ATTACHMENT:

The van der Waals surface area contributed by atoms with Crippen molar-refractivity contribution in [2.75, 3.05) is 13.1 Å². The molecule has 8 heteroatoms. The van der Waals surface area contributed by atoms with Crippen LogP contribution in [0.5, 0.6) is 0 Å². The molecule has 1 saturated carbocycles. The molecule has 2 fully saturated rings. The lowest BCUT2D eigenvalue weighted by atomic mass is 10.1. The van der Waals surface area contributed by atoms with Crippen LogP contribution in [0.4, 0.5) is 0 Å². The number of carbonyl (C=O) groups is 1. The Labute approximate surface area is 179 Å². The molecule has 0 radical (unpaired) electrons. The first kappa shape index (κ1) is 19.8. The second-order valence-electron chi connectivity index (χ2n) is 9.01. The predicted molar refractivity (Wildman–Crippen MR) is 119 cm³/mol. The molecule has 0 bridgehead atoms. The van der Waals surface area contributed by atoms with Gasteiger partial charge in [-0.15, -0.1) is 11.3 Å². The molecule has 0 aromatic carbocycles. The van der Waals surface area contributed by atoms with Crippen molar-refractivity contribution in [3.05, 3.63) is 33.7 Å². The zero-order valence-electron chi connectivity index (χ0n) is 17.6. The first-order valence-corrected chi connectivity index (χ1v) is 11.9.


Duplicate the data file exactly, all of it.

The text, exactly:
The van der Waals surface area contributed by atoms with Crippen molar-refractivity contribution in [2.75, 3.05) is 13.1 Å². The molecule has 8 heteroatoms. The van der Waals surface area contributed by atoms with Crippen LogP contribution in [0.5, 0.6) is 0 Å². The molecule has 1 saturated carbocycles. The molecule has 2 fully saturated rings. The lowest BCUT2D eigenvalue weighted by atomic mass is 10.1. The van der Waals surface area contributed by atoms with Crippen LogP contribution in [0.4, 0.5) is 0 Å². The number of carbonyl (C=O) groups is 1. The Labute approximate surface area is 179 Å². The molecule has 0 radical (unpaired) electrons. The first kappa shape index (κ1) is 19.8. The second-order valence-electron chi connectivity index (χ2n) is 9.01. The predicted molar refractivity (Wildman–Crippen MR) is 119 cm³/mol. The molecule has 0 bridgehead atoms. The van der Waals surface area contributed by atoms with Gasteiger partial charge in [-0.15, -0.1) is 11.3 Å². The molecule has 0 aromatic carbocycles. The van der Waals surface area contributed by atoms with Crippen molar-refractivity contribution in [3.05, 3.63) is 33.7 Å². The zero-order valence-electron chi connectivity index (χ0n) is 17.6. The first-order valence-corrected chi connectivity index (χ1v) is 11.9.